Splashtop OS Now Supports a Wider Range of PCs
Web surfers tired of waiting for the official release of hardware featuring Google's Chrome OS now have a browser-based alternative right at their fingertips: Splashtop Linux 1.0, a downloadable instant-on operating system tailored to life in the cloud.
Splashtop Linux has already been around for some time as an OEM-installed Linux distribution on hardware from vendors including Acer, ASUS, Dell, HP, Lenovo and LG. On Wednesday, however, its maker released the instant-on operating system as a free download, making it widely available to anyone.
"For people who spend all their time using Web apps and services like Facebook, Twitter, Dropbox Google Docs and Gmail, adding a fast, safe and secure browser-centric environment to the traditional desktop-oriented environment makes total sense," said Phil Sheu, CTO and co-founder of Splashtop Inc. "With Splashtop OS, users don't need to buy new dedicated hardware, and they don't need to wait for six months."
The lightweight, Web-centric operating system is not only optimized for notebooks and netbooks, but it's actually designed as a "companion OS" that co-exists with Windows. Even based on Chromium, Splashtop includes the Google Chrome browser and the Bing search engine. It provides one-click access to the Chrome Web Store for easy installation of thousands of web apps, games, extensions and themes.
Following a beta period that started in November, the free Linux distribution is now available for download from the Splashtop site. The quick video below demonstrates the operating system in action.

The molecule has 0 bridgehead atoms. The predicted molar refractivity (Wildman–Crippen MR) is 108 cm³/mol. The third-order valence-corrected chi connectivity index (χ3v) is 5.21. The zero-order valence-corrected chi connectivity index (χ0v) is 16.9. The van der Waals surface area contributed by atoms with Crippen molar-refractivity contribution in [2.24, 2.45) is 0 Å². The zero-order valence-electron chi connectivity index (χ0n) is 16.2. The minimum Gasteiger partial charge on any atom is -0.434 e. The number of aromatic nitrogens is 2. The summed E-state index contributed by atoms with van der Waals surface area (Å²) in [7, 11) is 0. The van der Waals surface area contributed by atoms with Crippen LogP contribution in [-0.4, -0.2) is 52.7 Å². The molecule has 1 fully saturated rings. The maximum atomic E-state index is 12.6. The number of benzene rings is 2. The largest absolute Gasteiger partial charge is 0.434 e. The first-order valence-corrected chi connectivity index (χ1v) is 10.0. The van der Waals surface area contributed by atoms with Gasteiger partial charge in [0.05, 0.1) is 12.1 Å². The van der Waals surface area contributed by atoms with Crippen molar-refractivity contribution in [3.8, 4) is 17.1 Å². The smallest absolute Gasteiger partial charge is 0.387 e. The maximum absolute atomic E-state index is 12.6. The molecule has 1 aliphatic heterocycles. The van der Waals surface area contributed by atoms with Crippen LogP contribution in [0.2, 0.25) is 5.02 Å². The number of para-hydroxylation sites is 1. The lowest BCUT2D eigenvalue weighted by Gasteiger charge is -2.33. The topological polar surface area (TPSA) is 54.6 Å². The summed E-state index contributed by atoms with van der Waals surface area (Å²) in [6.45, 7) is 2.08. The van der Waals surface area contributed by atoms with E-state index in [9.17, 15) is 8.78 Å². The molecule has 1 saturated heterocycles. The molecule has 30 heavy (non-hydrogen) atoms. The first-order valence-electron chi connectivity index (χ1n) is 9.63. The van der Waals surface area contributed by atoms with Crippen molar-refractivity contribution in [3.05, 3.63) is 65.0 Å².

Settings Automatically Imported
Splashtop Linux includes no native applications beyond the Chromium-based browser, and it boots in seconds directly into a start screen featuring a Bing-powered search box. A raft of core plug-ins are pre-installed, including Adobe Flash.
With support for a wide variety of hardware, Splashtop OS sets up easily alongside Windows by automatically importing numerous critical settings from Microsoft's operating system. Web apps, extensions, games and themes can be imported from the Chrome Web Store to personalize the user's experience.
"We picked a Linux kernel version to achieve good hardware compatibility with majority of the PCs from the past few years," explains Sheu in a company blog. "2.6.32 isn't the latest and greatest, but is an ideal platform to make both new and old Wi-Fi chips, audio codecs, and other PC peripherals work. We make use of the SquashFS filesystem and special X11 architecture to cut down on the boot time."
No Separate Installer
Indeed, Splashtop's boot menu allows users to choose between Splashtop OS and Windows upon start-up, requiring no separate installer. Splashtop's maker--formerly known as DeviceVM--estimates that its operating system can be successfully installed on the majority of PC notebooks and netbooks that have shipped in the last three years.
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